If you feel so inclined, you could scroll back through some of my previous posts to see that I had consistently argued that this whole Brexit hoo-ha was a massive waste of time – a distraction from the real problems that we face. Of course I didn’t foresee a global pandemic as being a thing that would require our full attention, I thought it would be Climate Change, y’know, that whole destruction of the planet that we call home that would make us aware of the irrelevance of Brexit but as it turns out there is something else that needs our attention.

I hardly need tell anyone that we are in the midst of something that none of our existing systems knows how to deal with. We are going to have to reorganise the way our economy works, what our culture is and how we socialise as we come out of this. We will need to have a laser-sharp focus on looking for making the best of a world profoundly shaken up by Covid-19. If we don’t make the best of it, we could all be, at a global level in what might be technically termed in deep doo-doo.

But at the same time that we are facing this massive, epoch changing-future, here in the UK, we have also got this triviality of Brexit to resolve. We are nearly, there, so nearly there. As Boris told us ad nauseam, we have got Brexit done. But, actually… not quite.

We left the EU sometime in January (oooh January doesn’t that feel like an age ago?), then 2020 was supposed to be a transition period during which we would be hammering out all sorts of trade deals with the remaining 27 nations of the EU. I don’t know the details but I think that if these negotiations had not been sorted out by about June or July of this year, we would be leaving the EU on December 31st without a deal.

Cast your minds back a few months when this was the obsession of the nation and remember all those terrible predictions of what a no-deal exit would mean by Remoaners like me – massive economic disruption, unemployment, food and medicine shortages. No one really denied that these would be the consequences of a no-deal Brexit, they just assured us that there would not be a no-deal Brexit.

OK, so to avoid a no-deal Brexit, what we needed was the whole machinery of government from the PM down to the lowliest civil servant absolutely focussed on these very tough negotiations. The window for these very tough negotiations was between the end of January 2020 and June/July, I do apologise for not having at my fingertips whether it is June or July but I think that the point is that it is entirely irrelevant whether it is June or July, who the hell thinks that anyone could have been been negotiating anything of importance anywhere, about anything, between January and June/July 2020?

Our monomaniacal, hegemonic, megalithic PM, the only man capable of driving this Brexit nonsense through was nearly killed by the virus and is, quite rightly, laid up convalescing. So if he is in bed, who is doing the negotiating? It’s May next week, so even by my hazy dating, we have only got two months to sort this out.

But the official line is that Brexit is happening and no extension of the transition period shall be requested nor granted. So if a country, such as Spain, where nearly a million Brits live, asked to just plant this whole thing for while because, y’know, we need to work out where to bury all these dead people piled up in an ice hockey stadium, the answer from the UK government would be “No, our need to leave this trading union is the overriding priority of the day.”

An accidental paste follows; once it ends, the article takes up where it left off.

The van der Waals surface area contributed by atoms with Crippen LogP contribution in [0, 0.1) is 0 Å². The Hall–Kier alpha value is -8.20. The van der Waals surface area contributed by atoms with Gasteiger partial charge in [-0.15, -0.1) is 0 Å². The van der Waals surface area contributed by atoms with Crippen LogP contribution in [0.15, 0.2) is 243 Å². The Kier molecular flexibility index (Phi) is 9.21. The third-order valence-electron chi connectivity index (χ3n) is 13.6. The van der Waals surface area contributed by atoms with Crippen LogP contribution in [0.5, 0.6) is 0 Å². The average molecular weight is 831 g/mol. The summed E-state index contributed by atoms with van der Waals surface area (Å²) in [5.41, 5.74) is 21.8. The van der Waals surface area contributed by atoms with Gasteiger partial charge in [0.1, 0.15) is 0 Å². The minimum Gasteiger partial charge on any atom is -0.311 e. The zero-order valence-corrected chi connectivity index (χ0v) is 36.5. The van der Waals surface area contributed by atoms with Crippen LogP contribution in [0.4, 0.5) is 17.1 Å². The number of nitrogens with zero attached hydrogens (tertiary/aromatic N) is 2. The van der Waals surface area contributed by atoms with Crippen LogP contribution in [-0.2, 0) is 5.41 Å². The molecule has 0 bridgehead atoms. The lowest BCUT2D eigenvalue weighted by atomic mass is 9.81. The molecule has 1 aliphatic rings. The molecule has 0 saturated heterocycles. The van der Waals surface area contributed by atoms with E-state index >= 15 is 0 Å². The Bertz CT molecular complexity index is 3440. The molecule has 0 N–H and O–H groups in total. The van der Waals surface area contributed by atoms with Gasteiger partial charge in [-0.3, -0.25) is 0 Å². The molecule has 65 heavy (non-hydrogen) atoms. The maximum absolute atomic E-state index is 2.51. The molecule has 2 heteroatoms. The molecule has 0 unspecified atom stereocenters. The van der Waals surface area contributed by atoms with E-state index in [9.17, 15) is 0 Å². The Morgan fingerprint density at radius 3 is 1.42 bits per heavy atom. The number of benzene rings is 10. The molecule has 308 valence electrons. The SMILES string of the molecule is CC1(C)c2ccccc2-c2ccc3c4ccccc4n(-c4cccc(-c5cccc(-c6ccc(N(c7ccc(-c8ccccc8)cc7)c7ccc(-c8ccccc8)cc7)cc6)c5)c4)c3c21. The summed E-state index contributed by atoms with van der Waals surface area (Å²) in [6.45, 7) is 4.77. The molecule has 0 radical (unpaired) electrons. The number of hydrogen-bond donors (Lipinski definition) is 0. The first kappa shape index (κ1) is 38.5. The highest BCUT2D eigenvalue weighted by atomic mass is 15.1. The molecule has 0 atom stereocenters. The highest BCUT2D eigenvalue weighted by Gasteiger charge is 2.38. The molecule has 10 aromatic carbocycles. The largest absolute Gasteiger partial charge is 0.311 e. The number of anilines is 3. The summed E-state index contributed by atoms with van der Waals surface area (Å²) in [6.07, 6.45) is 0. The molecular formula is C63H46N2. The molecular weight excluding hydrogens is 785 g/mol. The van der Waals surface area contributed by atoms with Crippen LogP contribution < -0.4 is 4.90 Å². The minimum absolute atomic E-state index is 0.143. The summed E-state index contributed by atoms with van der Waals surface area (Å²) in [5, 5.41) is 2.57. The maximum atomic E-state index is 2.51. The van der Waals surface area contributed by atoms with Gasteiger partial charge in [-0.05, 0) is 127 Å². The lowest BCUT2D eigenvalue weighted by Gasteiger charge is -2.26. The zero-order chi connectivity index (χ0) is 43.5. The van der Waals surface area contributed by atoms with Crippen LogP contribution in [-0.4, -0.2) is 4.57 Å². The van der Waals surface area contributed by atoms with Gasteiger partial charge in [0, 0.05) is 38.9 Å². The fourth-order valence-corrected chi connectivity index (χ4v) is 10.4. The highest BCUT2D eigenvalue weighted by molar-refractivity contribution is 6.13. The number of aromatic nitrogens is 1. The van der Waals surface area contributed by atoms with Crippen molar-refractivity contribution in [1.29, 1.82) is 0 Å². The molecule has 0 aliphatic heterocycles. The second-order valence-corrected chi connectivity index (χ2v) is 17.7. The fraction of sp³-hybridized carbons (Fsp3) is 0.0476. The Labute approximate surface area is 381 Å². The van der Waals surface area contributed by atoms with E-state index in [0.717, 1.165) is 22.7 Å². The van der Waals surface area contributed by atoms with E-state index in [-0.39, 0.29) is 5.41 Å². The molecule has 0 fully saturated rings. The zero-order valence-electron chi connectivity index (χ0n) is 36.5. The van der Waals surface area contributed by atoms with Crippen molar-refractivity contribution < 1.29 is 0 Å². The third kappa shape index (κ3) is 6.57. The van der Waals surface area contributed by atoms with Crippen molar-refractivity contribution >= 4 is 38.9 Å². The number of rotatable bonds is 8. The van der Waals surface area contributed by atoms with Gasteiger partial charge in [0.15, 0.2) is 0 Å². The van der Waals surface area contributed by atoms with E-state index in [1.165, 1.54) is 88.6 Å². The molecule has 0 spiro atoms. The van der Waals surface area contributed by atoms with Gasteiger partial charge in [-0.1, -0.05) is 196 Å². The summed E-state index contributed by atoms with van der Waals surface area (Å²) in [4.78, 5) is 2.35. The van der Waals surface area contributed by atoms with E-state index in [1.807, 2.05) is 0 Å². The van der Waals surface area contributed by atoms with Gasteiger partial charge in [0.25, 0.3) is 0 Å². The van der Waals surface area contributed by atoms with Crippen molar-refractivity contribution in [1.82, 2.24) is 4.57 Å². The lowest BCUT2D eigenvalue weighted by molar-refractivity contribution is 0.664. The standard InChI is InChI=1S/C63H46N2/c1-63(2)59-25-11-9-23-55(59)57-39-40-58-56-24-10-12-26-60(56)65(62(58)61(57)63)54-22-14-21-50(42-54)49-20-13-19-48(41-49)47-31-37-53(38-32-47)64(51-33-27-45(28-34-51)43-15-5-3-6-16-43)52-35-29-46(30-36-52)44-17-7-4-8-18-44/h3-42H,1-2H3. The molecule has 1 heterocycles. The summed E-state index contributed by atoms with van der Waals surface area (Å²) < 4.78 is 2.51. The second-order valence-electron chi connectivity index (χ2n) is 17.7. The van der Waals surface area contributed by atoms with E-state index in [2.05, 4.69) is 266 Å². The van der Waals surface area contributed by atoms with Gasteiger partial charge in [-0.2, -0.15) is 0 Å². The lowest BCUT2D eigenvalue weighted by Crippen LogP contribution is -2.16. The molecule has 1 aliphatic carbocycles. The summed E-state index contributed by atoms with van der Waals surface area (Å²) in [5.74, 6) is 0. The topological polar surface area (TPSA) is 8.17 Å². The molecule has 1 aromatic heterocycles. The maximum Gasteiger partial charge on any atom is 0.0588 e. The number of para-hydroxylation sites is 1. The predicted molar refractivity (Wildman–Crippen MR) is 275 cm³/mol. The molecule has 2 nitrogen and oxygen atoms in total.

So in the depth of winter, on New Year’s Eve 2020, we will be embarking, alone, unloved, into an unknown future, where all goods that come into this country will need to undergo rigorous checks to see whether they comply with some arbitrary rule that did not exist the day before.

This is madness! Let’s look at one example: yeast. I have been baking our own bread for a few years now. Under the lockdown I am also baking bread for our neighbours. All of a sudden, it is impossible to get hold of yeast because everyone if baking bread. My friend Steve is doing a lot of shopping for us and I asked him to get us some yeast, he chuckled at my optimism, but then, in Tescos, in a virtually denuded aisle, Steve espied two packets of yeast, which he got for me. So our neighbours and us can have bread for a couple of weeks.

Now, I have just checked – this yeast is from Dublin. Will we even have those two packets in the denuded aisle in January 2021?

I don’t want to be remotely alarmist now but people have already died because of this government’s obsession with Brexit. They can deny it all they like but it is quite obvious that Britain did not sign up to an EU scheme to obtain ventilators because this government did not want to look like it was still part of the EU.

I am obviously the worst kind of person to be demanding that the government request an extension of the transition period. I have never wanted us to leave the EU in the first place and I would want as long as a transition period as is possible to imagine if it meant that we could functionally be in the EU for that bit longer. But surely, there must be some sensible Tories, Leavers though they might be, who think that now is not the time to be pressing on with this. Let’s not think that we are cancelling Brexit or anything of the sort but surely we should just chill for a sec on this one. Nothing else is happening, no one is going to the office; no sports are happening; all our social venues have closed down, maybe never to reopen; all non-urgent medical procedures are on hold (see above re AJ); films, concerts, the theatre are all frozen; no one is going anywhere or doing anything – are we really going to push through a potentially revolutionary (that’s “revolutionary” but not in a good way) change right now?


3 thoughts on “How are we all doing then?

  1. Another great blog. I don’t envy you home schooling! I did miss this pictures of little lambs, but then at least we saw you shorn!!

  2. It’s difficult to explain to most people what’s happening. Those of us, and some of our relatives, who grew up decades before, and learned history (The real history), understanding the dynamics between our country and many others, know what’s going on. I’ve explained it to some, and some get it, but most don’t realize that the many don’t see things. They react. They don’t know how to read between the lines. They can’t understand propaganda and movements. It’s just not in their wheel house. And I suppose, while growing up, they were surrounded by people saying the same things. **I write this way to get people thinking. That’s up to them.